President Barack Obama delivers a speech at the National Defense UniversityAn end to the "global war on terror", declared President Obama at the National Defense University. - GWC
Fact Sheet
Full Text of the May 23, 2013 speech

Beyond Afghanistan, we must define our effort not as a boundless 'global war on terror' - but rather as a series of persistent, targeted efforts to dismantle specific networks of violent extremists that threaten America
With the collapse of the Berlin Wall, a new dawn of democracy took hold abroad, and a decade of peace and prosperity arrived here at home. And for a moment, it seemed the 21st century would be a tranquil time. And then, on September 11, 2001, we were shaken out of complacency. Thousands were taken from us, as clouds of fire and metal and ash descended upon a sun-filled morning. This was a different kind of war. No armies came to our shores, and our military was not the principal target. Instead, a group of terrorists came to kill as many civilians as they could.
And so our nation went to war. We have now been at war for well over a decade. I won’t review the full history. What is clear is that we quickly drove al Qaeda out of Afghanistan, but then shifted our focus and began a new war in Iraq. And this carried significant consequences for our fight against al Qaeda, our standing in the world, and -- to this day -- our interests in a vital region.

Meanwhile, we strengthened our defenses -- hardening targets, tightening transportation security, giving law enforcement new tools to prevent terror. Most of these changes were sound. Some caused inconvenience. But some, like expanded surveillance, raised difficult questions about the balance that we strike between our interests in security and our values of privacy. And in some cases, I believe we compromised our basic values -- by using torture to interrogate our enemies, and detaining individuals in a way that ran counter to the rule of law.

So after I took office, we stepped up the war against al Qaeda but we also sought to change its course. We relentlessly targeted al Qaeda’s leadership. We ended the war in Iraq, and brought nearly 150,000 troops home. We pursued a new strategy in Afghanistan, and increased our training of Afghan forces. We unequivocally banned torture, affirmed our commitment to civilian courts, worked to align our policies with the rule of law, and expanded our consultations with Congress.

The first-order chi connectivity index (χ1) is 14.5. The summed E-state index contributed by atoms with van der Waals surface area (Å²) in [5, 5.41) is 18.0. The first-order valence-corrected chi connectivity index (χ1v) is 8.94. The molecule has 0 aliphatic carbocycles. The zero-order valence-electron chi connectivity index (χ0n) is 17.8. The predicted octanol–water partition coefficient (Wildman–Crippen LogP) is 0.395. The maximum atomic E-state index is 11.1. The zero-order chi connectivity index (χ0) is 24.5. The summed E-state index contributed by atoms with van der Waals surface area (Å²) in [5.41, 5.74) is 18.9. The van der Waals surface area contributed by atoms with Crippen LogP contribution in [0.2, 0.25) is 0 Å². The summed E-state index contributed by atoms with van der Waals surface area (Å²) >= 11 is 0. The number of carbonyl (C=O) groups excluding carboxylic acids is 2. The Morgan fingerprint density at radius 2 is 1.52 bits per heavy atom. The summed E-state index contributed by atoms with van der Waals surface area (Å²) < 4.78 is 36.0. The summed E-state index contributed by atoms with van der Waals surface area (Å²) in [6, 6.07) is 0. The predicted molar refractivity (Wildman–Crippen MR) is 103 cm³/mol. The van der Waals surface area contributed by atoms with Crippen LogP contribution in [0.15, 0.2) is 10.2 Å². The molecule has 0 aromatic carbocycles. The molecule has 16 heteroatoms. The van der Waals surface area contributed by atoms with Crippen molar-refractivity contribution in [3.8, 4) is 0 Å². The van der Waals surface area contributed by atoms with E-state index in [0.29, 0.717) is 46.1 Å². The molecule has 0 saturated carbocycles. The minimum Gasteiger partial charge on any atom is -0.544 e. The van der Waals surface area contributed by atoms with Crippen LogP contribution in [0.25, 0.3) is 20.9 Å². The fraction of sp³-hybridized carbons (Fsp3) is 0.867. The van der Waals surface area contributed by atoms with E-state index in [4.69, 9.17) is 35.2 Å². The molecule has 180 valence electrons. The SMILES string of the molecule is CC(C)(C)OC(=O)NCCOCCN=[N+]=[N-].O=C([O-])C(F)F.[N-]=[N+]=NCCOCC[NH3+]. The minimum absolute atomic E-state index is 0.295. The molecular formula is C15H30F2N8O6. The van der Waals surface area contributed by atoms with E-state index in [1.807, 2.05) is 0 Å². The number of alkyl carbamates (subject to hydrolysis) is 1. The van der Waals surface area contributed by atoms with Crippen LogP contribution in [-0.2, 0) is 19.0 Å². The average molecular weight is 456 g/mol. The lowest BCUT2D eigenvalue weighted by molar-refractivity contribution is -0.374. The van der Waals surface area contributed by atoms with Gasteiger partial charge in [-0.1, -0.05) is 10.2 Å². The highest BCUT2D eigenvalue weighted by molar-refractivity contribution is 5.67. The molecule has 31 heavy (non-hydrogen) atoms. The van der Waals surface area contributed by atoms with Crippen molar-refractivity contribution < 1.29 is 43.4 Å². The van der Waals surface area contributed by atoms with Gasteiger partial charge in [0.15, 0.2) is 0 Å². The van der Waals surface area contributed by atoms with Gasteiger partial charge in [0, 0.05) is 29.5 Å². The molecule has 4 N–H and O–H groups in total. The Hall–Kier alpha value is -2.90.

Today, Osama bin Laden is dead, and so are most of his top lieutenants. There have been no large-scale attacks on the United States, and our homeland is more secure. Fewer of our troops are in harm’s way, and over the next 19 months they will continue to come home. Our alliances are strong, and so is our standing in the world. In sum, we are safer because of our efforts.

More evidence that Washington is addicted to spending: Skagit River bridge - I-5, Washington State

Deficit fighters fought Obama's American Jobs Act and won.  Tragically for the passengers in the cars on I-5 when the bridge fell.

Thursday, May 23, 2013

English in 21 accents - Amy Walker

English in 21 accents. 
Excellent diction demonstration by Amy Walker - an American actress. 

Beyond Chinglish - English in many accents

A talented young Chinese guy speaks English with multiple accents.  They are, in order, Japanese,Korean, Indian, British, French, Italy, American, Russian).
他的网上的名字是东北哥,真名是张旭 ,大连人,在大连的一家外企工作,好像并没有在国外留学的经历
His screen name is DongBei Guy (Northeast Chinaman), his real name is Zhang Xu.  From Dalian, he has never bee outside China but works ion international products and has pickled uyp the accents of persons with whom we deals on the job.

Wednesday, May 22, 2013

Not Just the NFL: Compensation, Litigation, and Public Health in Concussion Cases by John Culhane :: SSRN

Not Just the NFL: Compensation, Litigation, and Public Health in Concussion Cases by John Culhane :: SSRN:
This article examines the recent attention given to traumatic head injury in the National Football League from a public health perspective. It notes that injuries are prevalent in many sports (not just football), and argues that the goal should be to design interventions that reduce the incidence and severity of such injuries. The article explores and evaluates some of the measures that have been taken throughout football (from the NFL down through youth leagues) to make the sport safer, and notes how these steps also affect other sports and injuries to other parts of the body. Since football and other dangerous sports are unlikely to be eliminated, harm reduction should be the goal. Taken together, these measures are likely to be successful by that measure.
The article concludes with some observations about the use and limitations of tort claims and compensation funds to redress the harms caused by participation in dangerous sports such as football.

'via Blog this'

Christians Must Confront Scientific Illiteracy -

Fr. Georges LeMaitre

And it all started with a big bang.  Who knew that a Catholic priest was behind that now accepted theory?  Not me. - GWC
Christians Must Confront Scientific Illiteracy -
by Charles Reid
"But of them all, my own favorite is the unjustly obscure Georges Lemaitre (1894-1966), the "father of the big bang." A Belgian priest, Fr. Lemaitre did his graduate work in theoretical physics at Cambridge University and Harvard. In 1927, while still a junior lecturer at the Catholic University of Louvain, he proposed an expansionary theory of the universe at odds with the then-prevailing belief that the universe had always existed in a steady state. Four years later, in 1931, he asserted that the entire universe began with what he called a "cosmic egg" or "primeval atom" -- a theory that Sir Fred Hoyle derisively dismissed as "the big bang." Later that same year, Fr. Lemaitre argued that not only was the universe expanding, its expansion was accelerating in speed. While it has taken decades, Lemaitre's theories have been confirmed in every major particular."